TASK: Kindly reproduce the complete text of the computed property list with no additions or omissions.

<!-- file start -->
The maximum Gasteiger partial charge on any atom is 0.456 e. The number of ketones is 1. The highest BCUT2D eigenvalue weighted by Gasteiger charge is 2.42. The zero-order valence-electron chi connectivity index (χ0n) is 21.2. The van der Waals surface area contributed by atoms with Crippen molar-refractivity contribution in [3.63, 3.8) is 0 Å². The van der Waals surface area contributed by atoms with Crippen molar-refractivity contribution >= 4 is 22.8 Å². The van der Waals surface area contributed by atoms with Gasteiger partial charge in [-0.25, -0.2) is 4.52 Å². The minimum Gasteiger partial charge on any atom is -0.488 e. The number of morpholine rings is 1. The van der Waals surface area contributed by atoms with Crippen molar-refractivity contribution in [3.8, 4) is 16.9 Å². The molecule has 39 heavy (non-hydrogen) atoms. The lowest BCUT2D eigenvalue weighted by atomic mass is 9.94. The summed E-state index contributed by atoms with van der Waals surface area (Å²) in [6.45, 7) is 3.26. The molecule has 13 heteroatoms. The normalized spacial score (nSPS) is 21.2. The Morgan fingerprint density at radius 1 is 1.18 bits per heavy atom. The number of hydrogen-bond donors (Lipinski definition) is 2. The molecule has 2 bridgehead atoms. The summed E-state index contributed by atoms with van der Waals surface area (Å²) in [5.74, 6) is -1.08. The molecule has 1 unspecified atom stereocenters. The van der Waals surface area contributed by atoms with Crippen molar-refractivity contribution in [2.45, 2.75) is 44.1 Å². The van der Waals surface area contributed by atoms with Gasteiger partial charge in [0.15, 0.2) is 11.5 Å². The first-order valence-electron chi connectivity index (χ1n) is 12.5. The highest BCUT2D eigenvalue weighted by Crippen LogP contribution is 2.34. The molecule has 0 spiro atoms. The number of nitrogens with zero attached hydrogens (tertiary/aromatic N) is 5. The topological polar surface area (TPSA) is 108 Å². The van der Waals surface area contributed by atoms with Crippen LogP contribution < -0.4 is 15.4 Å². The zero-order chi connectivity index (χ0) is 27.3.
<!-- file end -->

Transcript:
The maximum Gasteiger partial charge on any atom is 0.456 e. The number of ketones is 1. The highest BCUT2D eigenvalue weighted by Gasteiger charge is 2.42. The zero-order valence-electron chi connectivity index (χ0n) is 21.2. The van der Waals surface area contributed by atoms with Crippen molar-refractivity contribution in [3.63, 3.8) is 0 Å². The van der Waals surface area contributed by atoms with Crippen molar-refractivity contribution >= 4 is 22.8 Å². The van der Waals surface area contributed by atoms with Gasteiger partial charge in [-0.25, -0.2) is 4.52 Å². The minimum Gasteiger partial charge on any atom is -0.488 e. The number of morpholine rings is 1. The van der Waals surface area contributed by atoms with Crippen molar-refractivity contribution in [3.8, 4) is 16.9 Å². The molecule has 39 heavy (non-hydrogen) atoms. The lowest BCUT2D eigenvalue weighted by atomic mass is 9.94. The summed E-state index contributed by atoms with van der Waals surface area (Å²) in [6.45, 7) is 3.26. The molecule has 13 heteroatoms. The normalized spacial score (nSPS) is 21.2. The Morgan fingerprint density at radius 1 is 1.18 bits per heavy atom. The number of hydrogen-bond donors (Lipinski definition) is 2. The molecule has 2 bridgehead atoms. The summed E-state index contributed by atoms with van der Waals surface area (Å²) in [5.74, 6) is -1.08. The molecule has 1 unspecified atom stereocenters. The van der Waals surface area contributed by atoms with Crippen molar-refractivity contribution in [2.45, 2.75) is 44.1 Å². The van der Waals surface area contributed by atoms with Gasteiger partial charge in [0.15, 0.2) is 11.5 Å². The first-order valence-electron chi connectivity index (χ1n) is 12.5. The highest BCUT2D eigenvalue weighted by Crippen LogP contribution is 2.34. The molecule has 0 spiro atoms. The number of nitrogens with zero attached hydrogens (tertiary/aromatic N) is 5. The topological polar surface area (TPSA) is 108 Å². The van der Waals surface area contributed by atoms with Crippen LogP contribution < -0.4 is 15.4 Å². The zero-order chi connectivity index (χ0) is 27.3.